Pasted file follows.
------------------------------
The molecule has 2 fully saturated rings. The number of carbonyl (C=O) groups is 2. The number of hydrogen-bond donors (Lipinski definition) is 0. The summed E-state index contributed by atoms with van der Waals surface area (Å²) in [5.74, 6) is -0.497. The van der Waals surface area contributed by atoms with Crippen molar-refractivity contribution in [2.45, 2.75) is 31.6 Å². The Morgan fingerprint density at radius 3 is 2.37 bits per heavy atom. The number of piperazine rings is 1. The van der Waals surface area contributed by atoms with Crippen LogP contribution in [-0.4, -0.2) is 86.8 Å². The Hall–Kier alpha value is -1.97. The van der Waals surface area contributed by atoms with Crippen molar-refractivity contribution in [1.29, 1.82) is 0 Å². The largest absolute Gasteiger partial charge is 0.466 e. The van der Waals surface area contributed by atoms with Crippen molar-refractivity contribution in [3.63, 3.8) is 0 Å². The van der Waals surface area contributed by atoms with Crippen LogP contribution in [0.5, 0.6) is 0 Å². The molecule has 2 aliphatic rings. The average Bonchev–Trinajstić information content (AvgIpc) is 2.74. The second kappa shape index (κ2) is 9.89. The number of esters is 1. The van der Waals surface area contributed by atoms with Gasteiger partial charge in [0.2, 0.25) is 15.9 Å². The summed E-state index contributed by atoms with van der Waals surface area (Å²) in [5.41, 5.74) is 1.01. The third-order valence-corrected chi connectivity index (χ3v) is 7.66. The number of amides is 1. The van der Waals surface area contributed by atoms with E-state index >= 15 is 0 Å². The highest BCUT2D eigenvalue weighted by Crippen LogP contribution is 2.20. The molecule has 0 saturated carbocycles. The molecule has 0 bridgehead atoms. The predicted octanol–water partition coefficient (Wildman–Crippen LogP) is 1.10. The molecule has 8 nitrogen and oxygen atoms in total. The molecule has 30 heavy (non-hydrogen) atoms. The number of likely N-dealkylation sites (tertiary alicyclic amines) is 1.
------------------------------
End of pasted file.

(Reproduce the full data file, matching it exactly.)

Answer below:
The molecule has 2 fully saturated rings. The number of carbonyl (C=O) groups is 2. The number of hydrogen-bond donors (Lipinski definition) is 0. The summed E-state index contributed by atoms with van der Waals surface area (Å²) in [5.74, 6) is -0.497. The van der Waals surface area contributed by atoms with Crippen molar-refractivity contribution in [2.45, 2.75) is 31.6 Å². The Morgan fingerprint density at radius 3 is 2.37 bits per heavy atom. The number of piperazine rings is 1. The van der Waals surface area contributed by atoms with Crippen LogP contribution in [-0.4, -0.2) is 86.8 Å². The Hall–Kier alpha value is -1.97. The van der Waals surface area contributed by atoms with Crippen molar-refractivity contribution in [1.29, 1.82) is 0 Å². The largest absolute Gasteiger partial charge is 0.466 e. The van der Waals surface area contributed by atoms with Crippen molar-refractivity contribution in [3.63, 3.8) is 0 Å². The van der Waals surface area contributed by atoms with Crippen LogP contribution in [0.5, 0.6) is 0 Å². The molecule has 2 aliphatic rings. The average Bonchev–Trinajstić information content (AvgIpc) is 2.74. The second kappa shape index (κ2) is 9.89. The number of esters is 1. The van der Waals surface area contributed by atoms with Gasteiger partial charge in [0.2, 0.25) is 15.9 Å². The summed E-state index contributed by atoms with van der Waals surface area (Å²) in [5.41, 5.74) is 1.01. The third-order valence-corrected chi connectivity index (χ3v) is 7.66. The number of amides is 1. The van der Waals surface area contributed by atoms with E-state index >= 15 is 0 Å². The highest BCUT2D eigenvalue weighted by Crippen LogP contribution is 2.20. The molecule has 0 saturated carbocycles. The molecule has 0 bridgehead atoms. The predicted octanol–water partition coefficient (Wildman–Crippen LogP) is 1.10. The molecule has 8 nitrogen and oxygen atoms in total. The molecule has 30 heavy (non-hydrogen) atoms. The number of likely N-dealkylation sites (tertiary alicyclic amines) is 1.